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There is a large number of streets in the UK whose names end in -hurst, for example Ravenhurst, Gathurst, Oakhurst, Amhurst, Bonehurst, Eaglehurst, etc.

Is there a common meaning for this -hurst ending? How old are these names?

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sweet question, especially for anyone who ever lived in Darlinghurst! –  Joe Blow Sep 22 at 10:50

3 Answers 3

up vote 7 down vote accepted

One reference: hurst = wooded hill. In street names, it's likely to be a modern invention; in place names, it may well survive from antiquity.

It's a Saxon word, and would thus probably occur more in Southern England than the Danelaw in the north. OED has

Etymology: Old English hyrst < Old Germanic type *hursti-z, whence Old High German, Middle High German hurst, German dialect horst ‘heap, cluster, thicket, top of rock, sandbank’ (Flügel); Middle Low German horst hill, wooded or bushy eminence, small wood, Low German horst, host, a bushy piece of land surrounded with marsh, a wooded eminence, East Frisian hörst, horst, höst, thicket, copse, sandy eminence (probably formerly overgrown with brushwood); Middle Dutch horst (Kilian horscht, horst) thicket of brushwood. In the forms -hurst, -hirst, -herst, a frequent element in place-names, as in Hawkhurst, Chislehurst, Ferniehirst, Amherst. (So -horst in Dutch and Low German.)

Icelandic hrjóstr rough place, barren rocky place, Norwegian dialect rust, ryst, little wood, thicket, clump of alders and dwarf birch, wooded tract on a mountain, lateral ridge of a mountain, Faroese rust ridge, show similarity of sense, but are difficult to connect phonologically.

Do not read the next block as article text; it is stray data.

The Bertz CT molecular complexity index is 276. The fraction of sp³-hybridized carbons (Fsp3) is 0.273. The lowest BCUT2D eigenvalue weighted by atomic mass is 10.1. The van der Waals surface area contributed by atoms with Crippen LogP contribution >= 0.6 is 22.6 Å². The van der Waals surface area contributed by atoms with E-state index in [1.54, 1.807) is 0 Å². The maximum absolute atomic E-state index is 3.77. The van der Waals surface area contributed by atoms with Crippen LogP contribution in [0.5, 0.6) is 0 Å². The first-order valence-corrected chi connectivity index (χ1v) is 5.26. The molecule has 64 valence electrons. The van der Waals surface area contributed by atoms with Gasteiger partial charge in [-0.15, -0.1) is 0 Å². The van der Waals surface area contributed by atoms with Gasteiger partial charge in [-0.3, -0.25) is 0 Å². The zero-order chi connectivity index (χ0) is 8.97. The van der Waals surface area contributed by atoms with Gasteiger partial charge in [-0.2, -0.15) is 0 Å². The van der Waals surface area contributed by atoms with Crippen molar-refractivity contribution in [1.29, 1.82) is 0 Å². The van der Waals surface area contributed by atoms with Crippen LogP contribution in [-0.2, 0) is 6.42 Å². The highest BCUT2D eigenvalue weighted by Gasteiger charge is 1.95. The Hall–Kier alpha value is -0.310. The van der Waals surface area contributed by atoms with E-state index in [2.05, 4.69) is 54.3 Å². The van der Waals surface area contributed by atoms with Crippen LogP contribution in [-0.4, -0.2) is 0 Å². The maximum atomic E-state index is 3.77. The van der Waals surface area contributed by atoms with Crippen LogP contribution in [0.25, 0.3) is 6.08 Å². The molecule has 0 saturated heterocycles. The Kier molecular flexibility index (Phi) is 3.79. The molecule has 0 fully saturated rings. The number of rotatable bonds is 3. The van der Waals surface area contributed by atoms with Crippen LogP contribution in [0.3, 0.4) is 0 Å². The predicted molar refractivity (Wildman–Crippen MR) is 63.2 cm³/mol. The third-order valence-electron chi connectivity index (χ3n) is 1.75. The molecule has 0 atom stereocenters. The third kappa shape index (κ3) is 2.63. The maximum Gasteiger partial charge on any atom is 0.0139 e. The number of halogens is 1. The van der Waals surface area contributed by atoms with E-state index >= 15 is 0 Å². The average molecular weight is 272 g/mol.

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Thank you! The link is very interesting :) it answers huge amount of my questions. –  Dmitri Feb 14 '13 at 11:43

Hurst appears to mean a wooded hill according to this site. It is an old part of a name but only local research could tell you whether a road was ancient or had just been given a name made up from old roots to imbue a sense of history and rootedness.

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Hurst (and also hirst and sometimes corrupted over time to est) comes from the Old English hyrst which could mean a copse, a hill or both; a hill with a copse on it.

In English names then, it suggests an origin prior to the Battle of Hastings and the coming of the Normans, though the existence of such names in America and Australia should be enough to demonstrate that it's possible for somewhere with that name to have been founded after 1066, and just named in imitation of the form used elsewhere.

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